In fifth grade I wrote a D&D random encounter generator in Microsoft Basic on the Mac, sometime in the mid-'80s. Even my rpg-playing buds thought it was nerdy. It used toolbox calls to get real buttons and fonts on the screen. I was a font and design nerd too.

In high school i was very active with several local BBSes in the san gabriel valley and learned a lot from people i met there. When mosaic came out, building web sites was such a no brainer natural fit, I took to it immediately and have been doing it inside and out, one way or another since then.

Pretty much 30 years to the day. (So I'll claim 30+, thankyouverymuch! ;)

It was in BASIC, on a Data General Nova Eclipse. Upgraded to assembly about 6 weeks later, just because it was insanely fascinating. (Hey, I was in 8th grade or so. Nobody breathing down my neck to actually produce useful things)

First program? Simulate rolling the dice 200 times. We had to do that for homework, and like every self-respecting programmer, I'd rather spend 2 hours automating a task than 30 minutes doing it by hand. (Followed by 10 hours of tinkering so it makes nice output ;)

Since dinosaurs roamed the datacenter! I voted 20+ since that is how long I've been programming for a living, if you include back to high school (BASIC on a RSTS/E time share) change it to 30+.

Related: are there any 2nd or 3rd generation programmers around? My both parents are professional software engineers.

(Waiting for someone to go: "I am a direct descendant of Ada Lovelace, now get off my lawn")

Im 25. I remember my dad mentioning writing software to compute the trajectory of artillery shells when he was a Navy cadet. He later went on to establish some of the early IT institutes the Navy uses to train it's personel (this was some time in the mid 90s).

I would hang out with my dad in his office, and that's when i first saw computers. Later on, i was exposed to Foxpro programs in high school and two semesters of C in freshman year. But i was too busy fooling around with my buddies to take notice. I was studying EE, so din't really get much programming practice except for some Matlab.

It was only toward my third year in college when i sensed that having good programming skills might be useful. That's when i started doing some project Euler problems. My final year project involved an embedded networked application, and that's when got to know about GCC, linux and the open source world.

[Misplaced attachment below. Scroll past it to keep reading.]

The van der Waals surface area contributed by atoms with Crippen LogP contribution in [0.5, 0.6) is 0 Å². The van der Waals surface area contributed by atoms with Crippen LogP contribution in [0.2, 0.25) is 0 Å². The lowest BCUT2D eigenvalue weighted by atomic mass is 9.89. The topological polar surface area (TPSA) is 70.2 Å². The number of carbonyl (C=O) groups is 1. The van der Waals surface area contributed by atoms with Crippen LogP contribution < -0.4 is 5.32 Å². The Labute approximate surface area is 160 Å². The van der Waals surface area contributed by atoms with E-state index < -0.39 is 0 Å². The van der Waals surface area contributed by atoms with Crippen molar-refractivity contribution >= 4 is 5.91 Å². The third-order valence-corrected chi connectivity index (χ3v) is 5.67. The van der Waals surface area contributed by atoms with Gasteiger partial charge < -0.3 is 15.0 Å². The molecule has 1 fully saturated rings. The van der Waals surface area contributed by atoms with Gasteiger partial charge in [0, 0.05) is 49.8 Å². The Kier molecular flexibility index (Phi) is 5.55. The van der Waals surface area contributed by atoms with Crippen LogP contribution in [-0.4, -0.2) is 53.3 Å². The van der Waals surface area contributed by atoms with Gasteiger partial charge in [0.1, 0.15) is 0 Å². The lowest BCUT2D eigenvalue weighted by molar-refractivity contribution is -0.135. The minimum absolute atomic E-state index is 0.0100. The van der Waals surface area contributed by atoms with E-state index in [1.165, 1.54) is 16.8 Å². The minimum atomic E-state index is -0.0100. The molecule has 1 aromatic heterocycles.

I am now a programmer in a research lab, and my masters thesis involves building machine learning models for an underwater acoustic communication system.

2nd gen here.

My father was the "it guy" for a swiss engineering firm in sweden, lots of *nix and vms stuff.

had the vic 20, then c64, then amiga, then 386, 486 and onwards at home, I was probably 6-7 years old when I started playing. Like another poster higher up, had to learn binary pretty fast to make rasters and sprites etc. lots of fun over the years.

But, in reply to your question, yes, I am 2nd generation, something I actually liked to point out in interviews early in my career.

Probably would have been 3rd generation, had my father's father not died in the second world war. He was a physicist, which was pretty unique for a Welshman of very modest background at the time.

War - what a catastrophic waste of young minds and bodies.

On a positive note, my son, at 15 months, has already earned himself the nickname "Little Schemer"...

Third, although indirectly. I'm nearly 40. My grandfather was a chemist and used computers from the really early days. My mother studied physics but hates computers, but my stepfather is a mathematician who also used computers since the punch card days, so I at least have a representative in each generation!

My dad taught me programming in 1964, on IBM equipment where you used patch cables to write code. I was 10 at the time. Been programming ever since. I'm teaching my kids now - they are both using Scratch, which makes them 3rd generation.

2nd. I started learned BASIC at 5 by watching my dad program a VIC 20 and copying what he wrote on paper. When he noticed he sat me down in front of the computer and showed me enough to get started.

Third ?

I'm 40. My grandfather, when he was young, even if he did almost no programming, was a leader in the introduction of computing in press in US and later in France.